Implementing time-outs (safely)

Thyme is a herb that grows in gardens.
Continue reading

Posted in Uncategorized | Comments Off

Bungie coding

For the last few weeks, I’ve been doing what you might call bungie coding: going from high-level to low-level code and back. This week, a whole team is doing it — fun!
Continue reading

Posted in Embedded software development, Software Development, Software Engineering | Comments Off

Adding SPI support to the BrainF interpreter

While at Chicago’s O’Hare airport, waiting for my connecting flight to Reno, I had a bit of time to start coding on my BrainF interpreter again — once I had found an outlet, that is1. My goal was to add something that would allow something else to communicate with the interpreter. There are a few buses I like for this kind of thing, and SPI is one of them.

Continue reading

  1. Apparently, power outlets at Chicago O’Hare are a rare commodity, to the point that their internal website points you to “Power stations” of which there were three in my vacinity, but all of them were fully — ehm.. — used. I finally found an outlet in the foodcourt with a gentleman standing next to it, but only using one socket, so I connected my laptop the the other so socket and a small constellation of devices to the various USB ports on my laptop… []
Posted in VHDL | Tagged | Comments Off

Vlinder Software announces the first release candidate for Arachnida version 2.3

Arachnida is an HTTP(S) server an client framework for embedded devices. It supports HTTP/1.1 and makes it easy to integrate an HTTP server into your application, on devices that may not have a file system. In this release, we’ve introduced … Continue reading
Posted in Vlinder Software | Tagged | Comments Off

Miss(ed) Communication

"Customers are happy with the way it is!"

Miss(ed) Communication

Posted in Scribbles | Comments Off

Radical Refactoring: Breaking Changes

One of the most common sources of bugs is ambiguity: some too-subtle API change that’s missed in a library update and introduces a subtle bug, that finally only gets found out in the field. My answer to that problem is radical: make changes breaking changes — make sure the code just won’t compile unless fixed: the compiler is generally better at finding things you missed than you are.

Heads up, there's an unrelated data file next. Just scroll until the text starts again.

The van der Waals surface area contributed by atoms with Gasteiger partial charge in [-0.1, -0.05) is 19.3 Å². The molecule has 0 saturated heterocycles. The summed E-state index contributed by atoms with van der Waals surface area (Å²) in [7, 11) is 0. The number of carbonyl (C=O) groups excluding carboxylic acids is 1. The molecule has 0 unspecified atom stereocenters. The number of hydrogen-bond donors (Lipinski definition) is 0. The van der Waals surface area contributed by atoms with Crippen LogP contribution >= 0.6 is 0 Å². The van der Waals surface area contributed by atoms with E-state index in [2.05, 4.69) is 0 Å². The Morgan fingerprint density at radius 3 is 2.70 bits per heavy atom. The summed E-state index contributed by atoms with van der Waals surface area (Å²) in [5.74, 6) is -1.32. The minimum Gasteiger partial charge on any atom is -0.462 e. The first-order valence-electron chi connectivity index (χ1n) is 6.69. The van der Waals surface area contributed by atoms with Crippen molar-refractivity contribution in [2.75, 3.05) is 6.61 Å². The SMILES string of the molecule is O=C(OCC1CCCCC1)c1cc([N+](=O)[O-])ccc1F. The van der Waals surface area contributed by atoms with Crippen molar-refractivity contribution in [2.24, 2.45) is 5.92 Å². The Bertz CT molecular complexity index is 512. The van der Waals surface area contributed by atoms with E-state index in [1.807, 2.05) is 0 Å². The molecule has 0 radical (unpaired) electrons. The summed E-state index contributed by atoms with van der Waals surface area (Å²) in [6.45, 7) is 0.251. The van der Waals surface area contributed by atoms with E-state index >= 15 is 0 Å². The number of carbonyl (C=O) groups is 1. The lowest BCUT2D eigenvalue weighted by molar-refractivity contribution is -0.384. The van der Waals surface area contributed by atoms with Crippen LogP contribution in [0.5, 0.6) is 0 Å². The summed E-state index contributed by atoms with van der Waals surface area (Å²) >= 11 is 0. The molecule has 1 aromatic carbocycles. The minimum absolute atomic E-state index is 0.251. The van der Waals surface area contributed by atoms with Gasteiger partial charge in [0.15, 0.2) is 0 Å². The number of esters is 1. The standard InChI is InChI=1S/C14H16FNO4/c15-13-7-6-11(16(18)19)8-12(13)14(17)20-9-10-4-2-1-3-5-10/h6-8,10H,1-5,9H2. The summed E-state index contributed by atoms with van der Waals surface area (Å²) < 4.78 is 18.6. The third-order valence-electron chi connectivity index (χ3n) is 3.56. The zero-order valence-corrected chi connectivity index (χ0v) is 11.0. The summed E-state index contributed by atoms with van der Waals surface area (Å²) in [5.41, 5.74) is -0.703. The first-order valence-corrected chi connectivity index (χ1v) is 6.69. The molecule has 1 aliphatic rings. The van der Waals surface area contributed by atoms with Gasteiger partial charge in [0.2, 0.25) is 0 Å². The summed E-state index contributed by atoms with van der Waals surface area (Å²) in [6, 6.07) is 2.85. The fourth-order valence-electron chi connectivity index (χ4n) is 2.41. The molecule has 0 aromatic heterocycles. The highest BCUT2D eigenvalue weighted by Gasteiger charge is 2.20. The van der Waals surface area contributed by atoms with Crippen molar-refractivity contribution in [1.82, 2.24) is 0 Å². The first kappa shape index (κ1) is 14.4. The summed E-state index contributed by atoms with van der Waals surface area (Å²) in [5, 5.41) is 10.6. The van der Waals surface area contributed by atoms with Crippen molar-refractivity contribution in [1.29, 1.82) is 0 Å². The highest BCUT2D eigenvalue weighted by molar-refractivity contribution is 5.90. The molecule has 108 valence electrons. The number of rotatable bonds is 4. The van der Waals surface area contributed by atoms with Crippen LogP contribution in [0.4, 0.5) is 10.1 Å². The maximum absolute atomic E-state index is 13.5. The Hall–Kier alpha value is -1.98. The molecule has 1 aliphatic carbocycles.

Continue reading

Posted in Anecdotes, C & C++, C++ for the self-taught, Embedded software development, Radical Refactoring | Comments Off

Improving the BrainF interpreter

As I wrote in a previous post, I wrote a BrainF interpreter in VHDL over a week-end. I decided to improve it a bit.
Continue reading

Posted in Software Development, VHDL | Tagged | Comments Off

Radical Refactoring: Have the compiler to (some of) the reviewing

One of the most common sources of bugs is ambiguity: some too-subtle API change that’s missed in a library update and introduces a subtle bug, that finally only gets found out in the field. My answer to that problem is radical: make changes breaking changes — make sure the code just won’t compile unless fixed: the compiler is generally better at finding things you missed than you are.
Continue reading

Posted in Anecdotes, C & C++, C++ for the self-taught, Embedded software development, Radical Refactoring | Comments Off

Writing a BrainF interpreter … in VHDL

I’ve written parsers and interpreters before, but usually in C++ or, if I was feeling like doing all of the hard work myself, in C.

Continue reading

Posted in Software Development, VHDL | Tagged | Comments Off

A different take on the “optimize by puzzle” problem

I explained the problem I presented in my previous post to my wife overt dinner yesterday. She’s a professor at law and a very intelligent person, but has no notion of set theory, graph theory, or algorithms. I’m sure many of my colleagues run into similar problems, so I thought I’d share the analogies I used to explain the problem, and the solution. I didn’t get to explaining how to arrive at computational complexity, though.

Continue reading

Posted in Algorithms, C++ for the self-taught, Software Design | Comments Off